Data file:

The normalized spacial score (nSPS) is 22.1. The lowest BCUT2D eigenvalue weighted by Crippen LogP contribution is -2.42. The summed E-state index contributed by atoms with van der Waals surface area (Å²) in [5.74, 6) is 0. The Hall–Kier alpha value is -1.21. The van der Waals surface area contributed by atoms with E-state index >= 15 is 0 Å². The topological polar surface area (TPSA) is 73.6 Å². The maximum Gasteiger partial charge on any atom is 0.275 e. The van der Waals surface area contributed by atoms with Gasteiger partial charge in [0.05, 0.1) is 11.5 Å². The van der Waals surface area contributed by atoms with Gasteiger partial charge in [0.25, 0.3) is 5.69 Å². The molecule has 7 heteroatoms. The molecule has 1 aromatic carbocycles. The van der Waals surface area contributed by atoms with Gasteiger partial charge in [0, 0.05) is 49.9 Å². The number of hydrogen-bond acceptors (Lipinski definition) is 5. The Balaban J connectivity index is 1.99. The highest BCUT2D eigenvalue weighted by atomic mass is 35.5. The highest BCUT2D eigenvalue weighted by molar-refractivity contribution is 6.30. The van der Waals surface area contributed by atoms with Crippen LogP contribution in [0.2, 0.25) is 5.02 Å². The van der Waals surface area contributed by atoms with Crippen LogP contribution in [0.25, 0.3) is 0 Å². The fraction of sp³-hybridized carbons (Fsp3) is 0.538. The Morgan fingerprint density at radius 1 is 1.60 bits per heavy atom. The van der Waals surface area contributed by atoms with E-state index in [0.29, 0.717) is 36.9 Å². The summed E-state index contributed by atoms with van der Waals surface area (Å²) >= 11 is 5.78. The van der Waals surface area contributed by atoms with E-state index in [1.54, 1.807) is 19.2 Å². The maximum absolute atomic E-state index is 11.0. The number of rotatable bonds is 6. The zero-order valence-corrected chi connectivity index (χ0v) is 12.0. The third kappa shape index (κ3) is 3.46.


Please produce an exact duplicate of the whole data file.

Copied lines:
The normalized spacial score (nSPS) is 22.1. The lowest BCUT2D eigenvalue weighted by Crippen LogP contribution is -2.42. The summed E-state index contributed by atoms with van der Waals surface area (Å²) in [5.74, 6) is 0. The Hall–Kier alpha value is -1.21. The van der Waals surface area contributed by atoms with E-state index >= 15 is 0 Å². The topological polar surface area (TPSA) is 73.6 Å². The maximum Gasteiger partial charge on any atom is 0.275 e. The van der Waals surface area contributed by atoms with Gasteiger partial charge in [0.05, 0.1) is 11.5 Å². The van der Waals surface area contributed by atoms with Gasteiger partial charge in [0.25, 0.3) is 5.69 Å². The molecule has 7 heteroatoms. The molecule has 1 aromatic carbocycles. The van der Waals surface area contributed by atoms with Gasteiger partial charge in [0, 0.05) is 49.9 Å². The number of hydrogen-bond acceptors (Lipinski definition) is 5. The Balaban J connectivity index is 1.99. The highest BCUT2D eigenvalue weighted by atomic mass is 35.5. The highest BCUT2D eigenvalue weighted by molar-refractivity contribution is 6.30. The van der Waals surface area contributed by atoms with Crippen LogP contribution in [0.2, 0.25) is 5.02 Å². The van der Waals surface area contributed by atoms with Crippen LogP contribution in [0.25, 0.3) is 0 Å². The fraction of sp³-hybridized carbons (Fsp3) is 0.538. The Morgan fingerprint density at radius 1 is 1.60 bits per heavy atom. The van der Waals surface area contributed by atoms with E-state index in [0.29, 0.717) is 36.9 Å². The summed E-state index contributed by atoms with van der Waals surface area (Å²) >= 11 is 5.78. The van der Waals surface area contributed by atoms with E-state index in [1.54, 1.807) is 19.2 Å². The maximum absolute atomic E-state index is 11.0. The number of rotatable bonds is 6. The zero-order valence-corrected chi connectivity index (χ0v) is 12.0. The third kappa shape index (κ3) is 3.46.